Graham Kilmer

Freeway Flyer Buses Suspended Indefinitely

County transit system announces suspension will continue, with no date for their return.

By - Mar 2nd, 2022 05:32 pm
MCTS Bus. Photo by Jeramey Jannene.

MCTS Bus. Photo by Jeramey Jannene.

In January, the Milwaukee County Transit System announced a temporary suspension of its Frequent Flyer freeway bus service; that suspension has now been changed to indefinite.

The bus routes were projected to return by March 7. But the transit system released a statement Wednesday stating that the service, with the exception of one route, will remain suspended. This time, no date was given for a return of service.

Only one bus line, Route 143, will return. Freeway Flyer routes 40, 43, 44, 46, 48, 49, and 79 will remain suspended.

MCTS has struggled to maintain stable and adequate staffing levels off and on for the past decade. But since the COVID-19 pandemic began, the problem has come to a head.

Last summer the staffing crisis at MCTS came into public view when it announced that it would not provide shuttle services to Summerfest. At the time, MCTS Managing Director Dan Boehm described the decision as motivated by a “perfect storm of challenges.” Among them were the staffing problems.

One side effect of the struggle to staff the agency has been scheduled bus service going unfilled. In July 2021, the transit system told Urban Milwaukee that it had been unable to staff approximately .4% of service, translating to approximately 2,400 hours of service. 

A fully staffed system would have 760 bus operators, according to MCTS. At the start of 2022, when the Freeway Flyers were first suspended, the system had 716 bus operators, after hiring more than 130 new operators in 2021. In June 2021, the system had 714 bus operators.

Recent moves made by MCTS to address the staffing shortage include increased training pay, $1,000 sign-on bonuses for operators and $2,000 for mechanics – where the system is also finding itself short staffed. It has also tripled its advertising budget for job postings.

Being a bus operator is not an easy job, and the difficulty with hiring and retaining operators is something transit systems are struggling with nationwide.

The already difficult job is made harder by a grueling schedule that can have operators working seven days straight. On top of that is forced overtime, which arrives more often as staffing shortages worsen.

Drivers are also the public face of the transit system for passengers, and, at times, this can mean dealing with dangerous or violent behavior. The union representing MCTS employees has tried in the past to lobby the county for more transit security.

Donnell Shorter, president of the Amalgamated Transit Union 998, previously told Urban Milwaukee, “I think if we’re ever gonna become fully staffed with drivers, security has to be solved.”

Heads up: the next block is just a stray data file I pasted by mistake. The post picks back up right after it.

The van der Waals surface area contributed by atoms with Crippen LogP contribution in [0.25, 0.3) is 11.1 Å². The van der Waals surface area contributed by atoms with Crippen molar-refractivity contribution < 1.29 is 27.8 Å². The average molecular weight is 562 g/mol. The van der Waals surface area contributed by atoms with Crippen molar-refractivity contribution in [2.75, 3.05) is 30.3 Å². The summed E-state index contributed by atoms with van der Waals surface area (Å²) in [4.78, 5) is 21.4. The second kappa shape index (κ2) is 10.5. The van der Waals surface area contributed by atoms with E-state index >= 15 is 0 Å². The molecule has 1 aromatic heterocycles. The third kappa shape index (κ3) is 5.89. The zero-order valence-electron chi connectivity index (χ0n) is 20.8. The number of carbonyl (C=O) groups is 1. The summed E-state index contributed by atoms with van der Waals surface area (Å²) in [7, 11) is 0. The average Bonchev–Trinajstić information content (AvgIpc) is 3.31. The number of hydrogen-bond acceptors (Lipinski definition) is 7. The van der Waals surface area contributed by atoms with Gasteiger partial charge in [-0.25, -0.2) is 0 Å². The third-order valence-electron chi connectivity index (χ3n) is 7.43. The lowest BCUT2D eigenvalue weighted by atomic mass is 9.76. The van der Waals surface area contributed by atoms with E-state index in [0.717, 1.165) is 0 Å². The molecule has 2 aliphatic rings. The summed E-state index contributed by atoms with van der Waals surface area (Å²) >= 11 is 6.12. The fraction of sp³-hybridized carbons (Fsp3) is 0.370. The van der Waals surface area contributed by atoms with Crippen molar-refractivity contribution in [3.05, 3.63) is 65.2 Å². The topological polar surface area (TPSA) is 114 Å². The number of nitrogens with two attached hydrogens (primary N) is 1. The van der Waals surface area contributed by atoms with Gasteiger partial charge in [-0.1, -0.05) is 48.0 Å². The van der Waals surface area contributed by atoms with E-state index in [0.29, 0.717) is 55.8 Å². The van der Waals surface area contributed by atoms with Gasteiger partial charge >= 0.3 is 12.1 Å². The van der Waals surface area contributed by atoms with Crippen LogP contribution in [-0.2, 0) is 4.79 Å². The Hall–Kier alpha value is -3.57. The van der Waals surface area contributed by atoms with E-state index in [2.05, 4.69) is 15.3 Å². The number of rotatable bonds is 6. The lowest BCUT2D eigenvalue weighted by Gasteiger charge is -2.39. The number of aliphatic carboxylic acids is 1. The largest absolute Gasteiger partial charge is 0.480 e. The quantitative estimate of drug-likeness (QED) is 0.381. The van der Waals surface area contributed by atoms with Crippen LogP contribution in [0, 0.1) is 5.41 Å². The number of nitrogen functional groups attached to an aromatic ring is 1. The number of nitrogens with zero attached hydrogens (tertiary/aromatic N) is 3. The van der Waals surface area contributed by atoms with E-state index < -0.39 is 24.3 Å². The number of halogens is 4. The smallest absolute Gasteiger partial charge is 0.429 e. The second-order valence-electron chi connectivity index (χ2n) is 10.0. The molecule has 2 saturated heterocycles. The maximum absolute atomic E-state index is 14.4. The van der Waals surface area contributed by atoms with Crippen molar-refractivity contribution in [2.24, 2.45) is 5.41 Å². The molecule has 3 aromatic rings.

The routes being affected by the driver shortage are largely the same routes that have narrowly escaped the ax in years prior when the transit system was faced with a budget deficit.

In 2019, then-County Executive Chris Abele planned to release a budget that would have cut more than a dozen bus routes to balance the transit system budget. But the county eventually moved money from savings in healthcare costs and rescued some of the service on the chopping block, like Freeway Flyers and the festival shuttles. 

The underlying financial troubles faced by the transit system have not gone away in recent years. Ridership has been going down for years, but it plummeted at the onset of the pandemic. Meanwhile, the county has not received state transportation aids at a level to maintain even the status quo in the bus system over the past decade.

The transit system has instead been buoyed in recent years by $191 million in pandemic relief funding from the CARES Act and the American Rescue Plan.

The state Legislature cut the county’s transit aid by $32.7 million in the 2021-2023 state biennial budget. Gov. Tony Evers eventually offset some of that cut with $19.7 million in federal pandemic aid controlled by the state.

Transit in Milwaukee County can’t seem to catch a break. Even in times of relative plenty, when the normal pain of budget deficits is momentarily at bay, the system is still reducing service.

One thought on “Transportation: Freeway Flyer Buses Suspended Indefinitely”

  1. blurondo says:

    “The state Legislature cut the county’s transit aid by $32.7 million in the 2021-2023 state biennial budget.”

    One more telling display of the goal to crush Milwaukee shown by the authoritarian Republican controlled State Legislature.

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